C-Scan Corrosion Surveying
There are miles and miles of underground oil and gas pipelines across the country. There are very high concentrations of pipelines in the Eagle Ford Shale in south Texas and other oil shale plays. Over time many miles of pipe without corrosion protection systems in place will corrode.
This is an image of our booth at the Central NACE Conference in St. Louis this week. The yellow unit is the C-Scan equipment.
The C-Scan survey, done with proprietary tools supplied by only one vendor worldwide, consists of applying an AC electromagnetic signal, or current, to a pipeline through a conductor attachment. In the same general area as this conductive attachment, an electrical ground is also established in soil 50 to 300 feet away from the pipeline under study.
The signal generator is then turned on and current “signal” applied to the pipeline. The C-Scan detector is then walked down the pipeline, and measurements of an electromagnetic field strength coming from the pipeline are made. C-Scan provides GPS location information on pipe centerline to what is usually sub-meter accuracy. Of even more value, it gives “depth of cover” information to the nearest inch, and can reliably identify “top of pipe” or “center of pipe” to depths exceeding 30 feet below grade.
As one surveys down the pipeline, multiple antennas in the detector provide the amount of signal loss, compared to the original signal strength at the first test point. Between a previous test point and the newest test point, average coating conductance and signal attenuation are computed. Within each pipeline interval “bracketed” by test points, the operator can compare whether the pipeline coating across that interval has shown the same characteristics as other sections, or if more signal is lost, and coating conductance “averaged across” that section is poor. If this is the case, additional measurements are taken in smaller pipe-length increments. Using this technique of multiple segments, and then using a “Current-Only Close-Interval Survey” with the same tool, a particular coating defect can be pinpointed to within feet or inches, from “top centerline” position over the pipeline.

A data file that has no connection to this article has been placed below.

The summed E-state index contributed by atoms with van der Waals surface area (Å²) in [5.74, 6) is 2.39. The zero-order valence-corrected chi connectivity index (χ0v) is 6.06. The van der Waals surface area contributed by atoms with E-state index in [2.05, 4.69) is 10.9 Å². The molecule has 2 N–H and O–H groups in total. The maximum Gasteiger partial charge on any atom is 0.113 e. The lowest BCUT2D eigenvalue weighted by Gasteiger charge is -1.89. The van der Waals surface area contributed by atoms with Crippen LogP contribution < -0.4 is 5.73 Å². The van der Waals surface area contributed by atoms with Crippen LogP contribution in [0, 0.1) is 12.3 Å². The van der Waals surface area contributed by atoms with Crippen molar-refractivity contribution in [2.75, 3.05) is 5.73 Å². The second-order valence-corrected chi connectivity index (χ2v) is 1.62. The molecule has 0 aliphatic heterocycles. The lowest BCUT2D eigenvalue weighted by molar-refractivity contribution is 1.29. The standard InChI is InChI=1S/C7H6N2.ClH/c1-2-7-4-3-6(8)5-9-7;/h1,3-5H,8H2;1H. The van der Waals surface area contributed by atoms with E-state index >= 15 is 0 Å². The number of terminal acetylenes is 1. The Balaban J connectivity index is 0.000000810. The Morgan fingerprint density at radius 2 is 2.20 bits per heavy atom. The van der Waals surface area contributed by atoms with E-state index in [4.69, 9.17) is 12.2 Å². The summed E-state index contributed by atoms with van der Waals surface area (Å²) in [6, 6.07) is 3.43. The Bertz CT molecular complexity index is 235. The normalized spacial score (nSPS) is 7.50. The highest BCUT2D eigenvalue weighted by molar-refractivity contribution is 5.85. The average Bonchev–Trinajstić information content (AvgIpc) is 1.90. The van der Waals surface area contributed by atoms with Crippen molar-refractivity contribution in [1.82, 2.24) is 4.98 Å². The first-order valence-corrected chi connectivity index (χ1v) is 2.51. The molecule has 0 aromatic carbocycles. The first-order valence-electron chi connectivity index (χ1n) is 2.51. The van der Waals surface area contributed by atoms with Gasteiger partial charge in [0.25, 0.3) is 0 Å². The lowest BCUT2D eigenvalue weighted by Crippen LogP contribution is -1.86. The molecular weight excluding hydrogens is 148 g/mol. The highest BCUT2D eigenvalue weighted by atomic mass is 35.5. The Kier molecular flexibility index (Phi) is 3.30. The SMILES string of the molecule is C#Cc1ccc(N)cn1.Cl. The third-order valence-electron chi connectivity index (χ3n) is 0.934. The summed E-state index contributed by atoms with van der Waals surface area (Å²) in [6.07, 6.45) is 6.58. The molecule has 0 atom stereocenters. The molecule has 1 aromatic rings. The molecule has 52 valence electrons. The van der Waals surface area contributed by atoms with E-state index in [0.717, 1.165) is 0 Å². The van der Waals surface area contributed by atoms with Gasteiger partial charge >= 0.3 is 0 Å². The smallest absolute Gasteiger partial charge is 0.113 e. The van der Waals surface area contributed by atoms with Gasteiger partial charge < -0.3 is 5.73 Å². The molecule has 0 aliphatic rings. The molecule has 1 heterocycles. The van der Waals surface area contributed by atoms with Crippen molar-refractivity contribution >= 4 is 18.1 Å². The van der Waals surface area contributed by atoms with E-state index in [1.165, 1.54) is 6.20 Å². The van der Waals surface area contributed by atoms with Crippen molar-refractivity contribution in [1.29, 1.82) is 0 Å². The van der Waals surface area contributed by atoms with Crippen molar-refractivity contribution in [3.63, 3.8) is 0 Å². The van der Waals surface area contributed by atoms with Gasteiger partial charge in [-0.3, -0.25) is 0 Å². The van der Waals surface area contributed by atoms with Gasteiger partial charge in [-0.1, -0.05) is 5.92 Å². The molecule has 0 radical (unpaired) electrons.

C-Scan should be performed on a pipeline that does not have current-interrupted CP survey being done at the same time. It may also have interference from high-voltage AC power line fields. Otherwise, this survey is applicable in any case where a reasonably well-coated pipeline is in use. If a pipeline has very poor coating quality, or is bare, the signal loss is so rapid that meaningful coatings anomaly information is not likely to be obtained.
With the current price of oil so low many oil and gas exploration companies have cut back on drilling. Since they are not spending money on drilling and building additional pipelines this might be a good time to hire Chapman Engineering to do C- Scan surveys. The money that had been budgeted for exploration should now go toward protecting their assets.
Contact Chapman Engineering at 800-375-7747.